Exploring a new generation of LGBTQ+ global cinema, from Brooklyn beaches to remote South African villages, Yorkshire farms to Russian bedrooms.
still from 'beach rats,' courtesy of provincetown film festival
Provincetown is one of America's oldest queer, arts-first communities. Tennessee Williams, Norman Mailer, Tony Kushner, Nan Goldin, Cookie Mueller, and of course, John Waters, have all retreated here. So it's unsurprising that at the Provincetown International Film Festival, one can usually find a healthy helping of LGBTQ+ movies. But during this year's fest — the 19th iteration — we discovered a wealth of films that capture queer perspectives and stories from across the globe.
Documentaries including The Death and Life of Marsha P. Johnson (about trans rights activist Marsha P. Johnson), Chavela (about Chavela Vargas, the Mexican musical maverick and Pedro Almodóvar muse who won Frida Kahlo's heart), and Susanne Bartsch: On Top (about the NYC nightlife maven behind legendary AIDS benefit the Love Ball) remind us of the fearless, pioneering figures who advanced queer liberation through creativity. Narrative films like Signature Move (which follows the budding romance between a Pakistani Muslim and Mexican-American woman) and After Louie (in which Alan Cumming stars as an AIDS survivor who begins a relationship with a younger man) provide fresh perspectives on the contemporary queer experience. Notably, many of the most exciting films were youth-fueled. Here are five standouts.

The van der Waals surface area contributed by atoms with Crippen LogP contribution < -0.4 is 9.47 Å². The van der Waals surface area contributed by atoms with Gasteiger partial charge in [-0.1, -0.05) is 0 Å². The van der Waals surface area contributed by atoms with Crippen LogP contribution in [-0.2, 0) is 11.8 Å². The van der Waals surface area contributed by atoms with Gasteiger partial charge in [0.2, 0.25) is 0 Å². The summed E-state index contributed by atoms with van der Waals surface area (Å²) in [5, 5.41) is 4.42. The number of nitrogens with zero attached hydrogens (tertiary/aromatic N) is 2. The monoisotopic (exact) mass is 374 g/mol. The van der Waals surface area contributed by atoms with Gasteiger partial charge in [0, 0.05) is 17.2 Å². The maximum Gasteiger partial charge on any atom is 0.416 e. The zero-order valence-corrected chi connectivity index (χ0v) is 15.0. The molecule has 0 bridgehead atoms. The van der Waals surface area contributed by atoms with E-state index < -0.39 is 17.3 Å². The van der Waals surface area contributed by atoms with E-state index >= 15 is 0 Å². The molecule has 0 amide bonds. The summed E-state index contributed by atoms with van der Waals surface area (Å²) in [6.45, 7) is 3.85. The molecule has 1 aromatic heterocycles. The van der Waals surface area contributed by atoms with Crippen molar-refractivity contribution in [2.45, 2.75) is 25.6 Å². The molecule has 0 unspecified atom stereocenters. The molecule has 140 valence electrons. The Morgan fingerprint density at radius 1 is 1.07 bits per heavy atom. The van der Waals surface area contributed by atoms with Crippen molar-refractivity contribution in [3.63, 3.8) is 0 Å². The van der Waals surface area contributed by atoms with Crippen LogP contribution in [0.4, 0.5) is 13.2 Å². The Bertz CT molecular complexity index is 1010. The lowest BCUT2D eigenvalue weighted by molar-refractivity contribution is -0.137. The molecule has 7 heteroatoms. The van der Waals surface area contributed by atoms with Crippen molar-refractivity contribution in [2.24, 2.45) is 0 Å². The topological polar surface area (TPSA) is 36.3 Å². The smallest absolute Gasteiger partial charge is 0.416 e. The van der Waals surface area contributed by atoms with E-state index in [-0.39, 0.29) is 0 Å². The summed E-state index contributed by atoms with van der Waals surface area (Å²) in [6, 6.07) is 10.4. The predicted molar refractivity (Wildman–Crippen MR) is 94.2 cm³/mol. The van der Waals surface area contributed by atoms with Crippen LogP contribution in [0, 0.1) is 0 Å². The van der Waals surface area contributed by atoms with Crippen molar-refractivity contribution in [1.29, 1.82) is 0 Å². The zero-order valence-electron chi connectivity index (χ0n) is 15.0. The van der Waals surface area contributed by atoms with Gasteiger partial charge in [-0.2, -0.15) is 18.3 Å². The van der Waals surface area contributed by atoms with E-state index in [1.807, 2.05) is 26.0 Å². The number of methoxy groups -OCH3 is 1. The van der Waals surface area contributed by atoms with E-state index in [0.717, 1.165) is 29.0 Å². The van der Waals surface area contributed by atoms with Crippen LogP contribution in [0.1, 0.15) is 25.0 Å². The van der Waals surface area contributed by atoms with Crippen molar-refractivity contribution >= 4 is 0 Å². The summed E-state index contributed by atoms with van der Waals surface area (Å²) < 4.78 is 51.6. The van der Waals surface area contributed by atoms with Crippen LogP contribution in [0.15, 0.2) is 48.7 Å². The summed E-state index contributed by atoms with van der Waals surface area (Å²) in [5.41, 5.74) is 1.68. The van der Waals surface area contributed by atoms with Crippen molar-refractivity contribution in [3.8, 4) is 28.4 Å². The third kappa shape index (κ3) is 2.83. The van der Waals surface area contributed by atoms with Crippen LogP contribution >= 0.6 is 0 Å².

Eliza Hittman nabbed the Sundance Film Festival's Directing Award for her sophomore feature Beach Rats earlier this year. The film follows 19-year-old Frankie (played by breakout British actor Harris Dickinson), who lives in South Brooklyn by the beach with his mom, sister, and dying father. This quietly suffocating home life leads Frankie to the Coney Island boardwalk, vape shop, and handball court with his equally aimless pack of dudes. Frankie has more trouble scoring weed than attracting girls, but at night he surfs hookup websites and cruises. As he often repeats to the queer men he video chats with (but never to his hetero-masculine pals), he's not exactly sure what he's into sexually. In the world he inhabits, exploring these desires openly and without judgement isn't on the menu. Beach Rats won't jerk your heartstrings as hard and fast as Moonlight, but the questions it raises about the limitations men place upon themselves and each other are valuable ones. And with Wim Wenders and Agnès Varda collaborator Hélène Louvart on DP duties, the Super-16 film is a compelling visual story.
God's Own Country
Director Francis Lee also won at Sundance (scoring the World Cinema Directing Award) with a film that's being billed as the British Brokeback Mountain, with an almost documentary-like feel. A reserved and rugged young sheep farmer works to support his family after a stroke impairs his father. The burden of his labor, and the isolation of the Yorkshire countryside he inhabits, closes 25-year-old Johnny off emotionally. That is, until a gentle Romanian farmhand named Gheorghe is hired to help the family during lambing season. When the two men head up into the mountains, Gheorghe teaches Johnny about the importance of tenderness — through his careful deliverance of newborn lambs and his own intimate touch. The visuals capture Yorkshire's natural beauty and harshness, re-emphasizing Johnny's internal struggle.